Its spicy, slightly pungent flavor combines well with smooth, creamy sauces and cheeses, and marries well with sweet fruit, citrus, and nuts. The strong flavor adds zip to delicate fish and shellfish, pasta or rice, and is great in stir-fries. If arugula’s peppery, tangy flavor is too intense for your taste buds, replace some of the arugula in any recipe with spinach.

Spring Greens & Strawberry Salad


1 small bunch lettuce – about 2 to 3 cups

1 small bunch arugula – about 2 to 3 cups

2/3 cup creme fraiche, sour cream or Greek yogurt

1 teaspoon maple syrup

1/2 teaspoon salt

1 cup (or more) strawberries

1 cup (or more) pecans or walnuts

1/2 cup crumbled feta cheese


Wash greens thoroughly. Remove and discard tough stems from arugula. Tear or chop into salad bowl.

Combine creme fraiche, maple syrup and salt. Fold into the greens.

Wash and slice berries. Stir berries, nuts and feta into salad, or use to garnish individual servings.

Makes two to three main dish servings or four to five side dish servings.

Option: Later in the season, use other berries, like raspberries or blackberries. Or try stone fruit, like peaches or plums.

Spring Antipasto


2 eggs

1 clove garlic

1/2 teaspoon salt

1 teaspoon Dijon mustard

2 teaspoons extra-virgin olive oil

2 Tablespoons balsamic vinegar

1/2 sweet onion

1 small bunch lettuce – about 2 to 3 cups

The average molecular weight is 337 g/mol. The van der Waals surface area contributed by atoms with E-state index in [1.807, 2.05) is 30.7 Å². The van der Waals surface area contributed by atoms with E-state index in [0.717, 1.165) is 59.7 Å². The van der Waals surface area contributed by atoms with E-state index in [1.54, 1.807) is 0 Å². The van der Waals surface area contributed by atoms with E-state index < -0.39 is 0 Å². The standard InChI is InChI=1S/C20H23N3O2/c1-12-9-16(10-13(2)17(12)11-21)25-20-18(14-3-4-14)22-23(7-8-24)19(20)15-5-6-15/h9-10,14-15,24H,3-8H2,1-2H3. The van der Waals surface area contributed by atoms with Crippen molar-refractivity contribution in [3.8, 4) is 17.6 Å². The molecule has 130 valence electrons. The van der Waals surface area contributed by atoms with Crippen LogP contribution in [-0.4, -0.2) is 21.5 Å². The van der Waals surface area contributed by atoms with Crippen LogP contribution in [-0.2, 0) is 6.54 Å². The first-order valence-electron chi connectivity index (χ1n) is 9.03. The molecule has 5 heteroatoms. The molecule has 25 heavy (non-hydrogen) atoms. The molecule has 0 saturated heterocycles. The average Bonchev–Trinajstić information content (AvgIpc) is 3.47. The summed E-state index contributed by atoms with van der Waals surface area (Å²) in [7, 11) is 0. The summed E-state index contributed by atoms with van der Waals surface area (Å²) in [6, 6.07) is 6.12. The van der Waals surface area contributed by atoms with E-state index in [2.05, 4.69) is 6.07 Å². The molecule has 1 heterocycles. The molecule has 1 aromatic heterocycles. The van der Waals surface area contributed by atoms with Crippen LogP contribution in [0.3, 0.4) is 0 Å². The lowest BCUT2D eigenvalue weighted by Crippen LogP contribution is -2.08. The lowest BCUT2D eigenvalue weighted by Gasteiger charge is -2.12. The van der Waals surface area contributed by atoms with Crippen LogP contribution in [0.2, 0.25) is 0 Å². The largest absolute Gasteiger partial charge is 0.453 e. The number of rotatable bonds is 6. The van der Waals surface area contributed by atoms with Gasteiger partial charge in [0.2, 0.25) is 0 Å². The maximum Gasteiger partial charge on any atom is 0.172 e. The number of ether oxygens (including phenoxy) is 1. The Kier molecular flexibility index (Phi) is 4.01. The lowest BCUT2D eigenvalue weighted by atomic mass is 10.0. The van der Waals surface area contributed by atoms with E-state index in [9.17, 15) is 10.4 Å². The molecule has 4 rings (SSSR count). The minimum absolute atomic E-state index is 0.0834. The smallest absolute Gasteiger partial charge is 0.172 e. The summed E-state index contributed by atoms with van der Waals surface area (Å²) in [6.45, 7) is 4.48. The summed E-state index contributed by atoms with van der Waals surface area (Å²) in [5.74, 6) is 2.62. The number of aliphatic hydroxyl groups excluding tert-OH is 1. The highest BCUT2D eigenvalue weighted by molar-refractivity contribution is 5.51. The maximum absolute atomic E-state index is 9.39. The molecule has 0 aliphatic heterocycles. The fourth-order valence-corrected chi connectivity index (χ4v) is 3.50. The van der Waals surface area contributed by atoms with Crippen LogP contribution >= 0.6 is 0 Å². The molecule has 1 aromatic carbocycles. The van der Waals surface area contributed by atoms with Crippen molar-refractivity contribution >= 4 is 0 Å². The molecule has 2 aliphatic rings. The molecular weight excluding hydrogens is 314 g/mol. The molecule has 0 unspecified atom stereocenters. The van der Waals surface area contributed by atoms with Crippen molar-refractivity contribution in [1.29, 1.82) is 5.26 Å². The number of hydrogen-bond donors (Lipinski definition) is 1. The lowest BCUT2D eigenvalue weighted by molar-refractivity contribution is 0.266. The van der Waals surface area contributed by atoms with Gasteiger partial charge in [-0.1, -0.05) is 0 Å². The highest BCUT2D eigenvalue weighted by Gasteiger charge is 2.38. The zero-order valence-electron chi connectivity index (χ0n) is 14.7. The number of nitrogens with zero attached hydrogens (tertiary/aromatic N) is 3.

1 small bunch arugula – about 2 to 3 cups

1 small bunch spinach – about 2 to 3 cups

1 cup olives

1 dill pickle

1 large or 2 small tomatoes

1 cup shredded Cheddar cheese

1 cup diced cooked ham


Cook eggs until hardboiled, about 7 minutes. Peel under cool water and set aside.

Crush garlic with salt. In bottom of salad bowl, combine garlic, salt, mustard, olive oil and vinegar.

Wash greens thoroughly. Remove and discard tough stems from arugula. Tear or chop into salad bowl.

Peel onion and slice into half rings.

Stir onion, lettuce and arugula into greens; toss to combine.

Chop eggs and stir in. Slice olives, and pickle and tomato, and stir in, along with cheese and ham.

Serves 3 – 4 as a main dish.

Potato Salad with Arugula


6 small red-skinned potatoes (golf ball size)

1 teaspoon salt

1 cup peas

2 scallion (or 1 very large)

1/2 cup arugula

1/2 cup spinach

1/2 cup fresh parsley

1 cup diced ham

1 Tablespoon mayonnaise

1 Tablespoon sour cream

1 teaspoon mustard


Scrub potatoes, place in pot with water and salt, bring to a boil, and lower heat to simmer. Cook 10-15 minutes. Wash and shred greens while potatoes are cooking. When potatoes are almost tender, add the peas and cook for 3 more minutes. Drain and let cool.

Quarter or dice potatoes and place in salad bowl with peas. Rinse and slice the scallion (white and green parts) and add, along with the prepared greens. Add the dice ham and stir everything to combine.

In a small bowl, blend mayonnaise, sour cream and mustard, and fold into the salad.

Author of the award-winning cookbook Garden Gourmet: Fresh & Fabulous Meals from your Garden, CSA or Farmers’ Market, Yvona Fast lives in Lake Clear and has two passions: cooking and writing. She can be reached at or on Facebook as Author

Yvona Fast.